“Water QualityClean water is essential to life. Our health and well-being depend on it.
In Canada, all levels of government play a role to make sure our water supplies are safe. While provincial and territorial governments are generally in charge of making sure our water supplies are safe, the federal government has a number of responsibilities in this area.
Health Canada’s Role
Health Canada is involved in many activities related to water quality, including:

Developing national drinking water guidelines with provincial and territorial drinking water authorities
Providing emergency advice in cases of drinking water contamination, when requested by another government department or agency
Developing guidelines for water used for recreational activities, such as lakes where people swim
Ensuring the safety of drinking water on cruise ships, airlines, passenger ferries, trains, and other common carriers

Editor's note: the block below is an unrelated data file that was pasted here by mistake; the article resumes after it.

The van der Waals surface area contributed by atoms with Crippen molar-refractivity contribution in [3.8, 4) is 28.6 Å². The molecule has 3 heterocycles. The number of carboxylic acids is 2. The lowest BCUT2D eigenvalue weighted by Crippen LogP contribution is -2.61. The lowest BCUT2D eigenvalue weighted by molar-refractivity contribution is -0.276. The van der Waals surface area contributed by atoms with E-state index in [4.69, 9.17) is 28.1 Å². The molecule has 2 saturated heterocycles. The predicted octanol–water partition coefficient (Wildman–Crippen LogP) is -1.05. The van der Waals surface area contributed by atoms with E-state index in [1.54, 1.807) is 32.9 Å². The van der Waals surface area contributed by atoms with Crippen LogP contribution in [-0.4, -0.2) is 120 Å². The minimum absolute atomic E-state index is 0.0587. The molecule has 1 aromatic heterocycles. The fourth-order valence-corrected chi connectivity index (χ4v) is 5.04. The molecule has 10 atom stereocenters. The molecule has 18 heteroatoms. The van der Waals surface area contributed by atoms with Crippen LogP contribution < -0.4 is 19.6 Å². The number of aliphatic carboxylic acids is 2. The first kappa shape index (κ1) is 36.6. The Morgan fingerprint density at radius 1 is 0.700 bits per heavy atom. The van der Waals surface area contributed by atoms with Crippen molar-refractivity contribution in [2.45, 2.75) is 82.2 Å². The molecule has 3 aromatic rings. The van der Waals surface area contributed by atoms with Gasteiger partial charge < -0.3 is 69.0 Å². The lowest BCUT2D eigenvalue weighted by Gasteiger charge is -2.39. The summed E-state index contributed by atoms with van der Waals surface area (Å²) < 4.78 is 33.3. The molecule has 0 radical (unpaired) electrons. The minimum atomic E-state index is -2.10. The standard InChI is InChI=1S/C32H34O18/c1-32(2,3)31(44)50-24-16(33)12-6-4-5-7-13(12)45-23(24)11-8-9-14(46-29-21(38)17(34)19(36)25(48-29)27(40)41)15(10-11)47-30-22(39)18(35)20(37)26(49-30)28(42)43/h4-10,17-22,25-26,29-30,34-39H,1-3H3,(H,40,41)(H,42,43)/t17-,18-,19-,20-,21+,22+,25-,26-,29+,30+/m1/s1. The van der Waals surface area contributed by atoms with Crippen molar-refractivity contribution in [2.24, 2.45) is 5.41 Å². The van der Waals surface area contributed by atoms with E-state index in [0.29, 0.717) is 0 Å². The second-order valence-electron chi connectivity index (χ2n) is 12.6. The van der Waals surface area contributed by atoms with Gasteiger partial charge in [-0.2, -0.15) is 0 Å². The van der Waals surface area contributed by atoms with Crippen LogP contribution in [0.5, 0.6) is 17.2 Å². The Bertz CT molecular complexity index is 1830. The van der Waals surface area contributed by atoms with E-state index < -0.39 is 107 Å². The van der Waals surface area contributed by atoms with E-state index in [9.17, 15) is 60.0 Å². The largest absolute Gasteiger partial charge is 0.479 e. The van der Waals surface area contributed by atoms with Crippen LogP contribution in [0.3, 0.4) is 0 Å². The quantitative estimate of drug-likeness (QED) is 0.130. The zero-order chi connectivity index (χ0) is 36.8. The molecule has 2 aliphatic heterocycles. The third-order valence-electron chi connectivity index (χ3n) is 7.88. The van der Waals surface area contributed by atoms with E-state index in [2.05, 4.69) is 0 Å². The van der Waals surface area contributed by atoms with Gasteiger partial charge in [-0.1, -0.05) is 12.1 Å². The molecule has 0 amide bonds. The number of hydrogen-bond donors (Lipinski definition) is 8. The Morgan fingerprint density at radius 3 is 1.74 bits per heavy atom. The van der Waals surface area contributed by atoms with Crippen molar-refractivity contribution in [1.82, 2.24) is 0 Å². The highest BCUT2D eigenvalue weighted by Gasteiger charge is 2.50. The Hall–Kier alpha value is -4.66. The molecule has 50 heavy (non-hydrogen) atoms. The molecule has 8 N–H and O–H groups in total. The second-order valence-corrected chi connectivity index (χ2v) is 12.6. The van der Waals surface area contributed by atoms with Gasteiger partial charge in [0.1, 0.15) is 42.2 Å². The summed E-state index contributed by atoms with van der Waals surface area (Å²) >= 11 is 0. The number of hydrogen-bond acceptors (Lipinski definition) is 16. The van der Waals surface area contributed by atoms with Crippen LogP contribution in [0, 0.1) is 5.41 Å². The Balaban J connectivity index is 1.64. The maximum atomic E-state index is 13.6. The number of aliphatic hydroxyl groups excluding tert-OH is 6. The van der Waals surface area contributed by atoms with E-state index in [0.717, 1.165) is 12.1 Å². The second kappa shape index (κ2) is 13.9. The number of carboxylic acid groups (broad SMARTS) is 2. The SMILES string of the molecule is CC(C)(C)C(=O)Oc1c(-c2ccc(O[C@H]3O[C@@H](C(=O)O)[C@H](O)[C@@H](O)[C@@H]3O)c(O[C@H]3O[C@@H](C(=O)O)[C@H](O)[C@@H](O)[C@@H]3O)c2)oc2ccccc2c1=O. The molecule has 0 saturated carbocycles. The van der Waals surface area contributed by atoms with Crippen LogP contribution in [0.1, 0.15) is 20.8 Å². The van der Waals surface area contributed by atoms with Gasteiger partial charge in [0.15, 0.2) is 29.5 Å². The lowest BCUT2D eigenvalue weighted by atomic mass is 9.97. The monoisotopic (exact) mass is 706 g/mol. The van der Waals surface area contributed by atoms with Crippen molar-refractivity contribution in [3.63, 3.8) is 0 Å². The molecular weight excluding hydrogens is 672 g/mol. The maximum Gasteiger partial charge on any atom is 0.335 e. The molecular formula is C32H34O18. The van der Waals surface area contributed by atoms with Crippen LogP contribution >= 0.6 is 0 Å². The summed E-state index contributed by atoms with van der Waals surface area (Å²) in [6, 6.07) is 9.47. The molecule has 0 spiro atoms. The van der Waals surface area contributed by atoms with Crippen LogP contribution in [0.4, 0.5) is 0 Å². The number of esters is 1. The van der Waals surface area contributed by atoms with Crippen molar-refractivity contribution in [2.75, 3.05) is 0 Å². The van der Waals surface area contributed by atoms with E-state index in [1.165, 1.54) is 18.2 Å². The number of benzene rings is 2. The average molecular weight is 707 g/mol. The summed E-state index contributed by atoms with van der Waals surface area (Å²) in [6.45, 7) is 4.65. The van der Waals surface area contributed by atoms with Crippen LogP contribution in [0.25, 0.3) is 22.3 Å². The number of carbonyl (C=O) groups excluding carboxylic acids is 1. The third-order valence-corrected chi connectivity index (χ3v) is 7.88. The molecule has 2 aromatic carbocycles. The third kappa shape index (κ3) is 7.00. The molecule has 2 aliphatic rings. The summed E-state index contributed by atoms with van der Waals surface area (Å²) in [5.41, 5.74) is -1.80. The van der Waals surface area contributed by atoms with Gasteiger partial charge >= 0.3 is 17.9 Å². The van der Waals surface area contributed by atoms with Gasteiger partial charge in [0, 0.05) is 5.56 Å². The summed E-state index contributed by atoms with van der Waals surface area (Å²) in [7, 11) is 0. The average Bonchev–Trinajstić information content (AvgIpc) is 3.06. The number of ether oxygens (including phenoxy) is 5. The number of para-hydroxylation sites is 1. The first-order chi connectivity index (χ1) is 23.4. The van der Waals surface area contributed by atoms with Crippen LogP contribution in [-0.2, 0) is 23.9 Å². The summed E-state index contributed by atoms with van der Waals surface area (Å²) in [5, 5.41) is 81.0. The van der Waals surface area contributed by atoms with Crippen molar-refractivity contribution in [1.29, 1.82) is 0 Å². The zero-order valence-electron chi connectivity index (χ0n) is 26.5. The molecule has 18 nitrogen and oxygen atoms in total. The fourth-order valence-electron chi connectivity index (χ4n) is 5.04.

Working with other departments to make sure all federal government employees have access to safe drinking water in their workplaces
Working with First Nations communities south of 60 degrees parallel to ensure that drinking water quality monitoring programs are in place on their lands
Regulating the safety and quality of bottled water, prepackaged ice, and water used in food processing
Working in collaboration with partners and stakeholders on broader water quality issues, including the development of water policies and research priorities”

Use of hydrofluorosilicic is not illegal. The province sets standards for fluoride and the Region’s certificate of approval includes the use of hydrofluorosilicic acid. 

The Waterloo Article speaks about the food and drug act and the requirements under it.  Municipal drinking water is not regulated under the food and drug act. Another quote from Health Canada .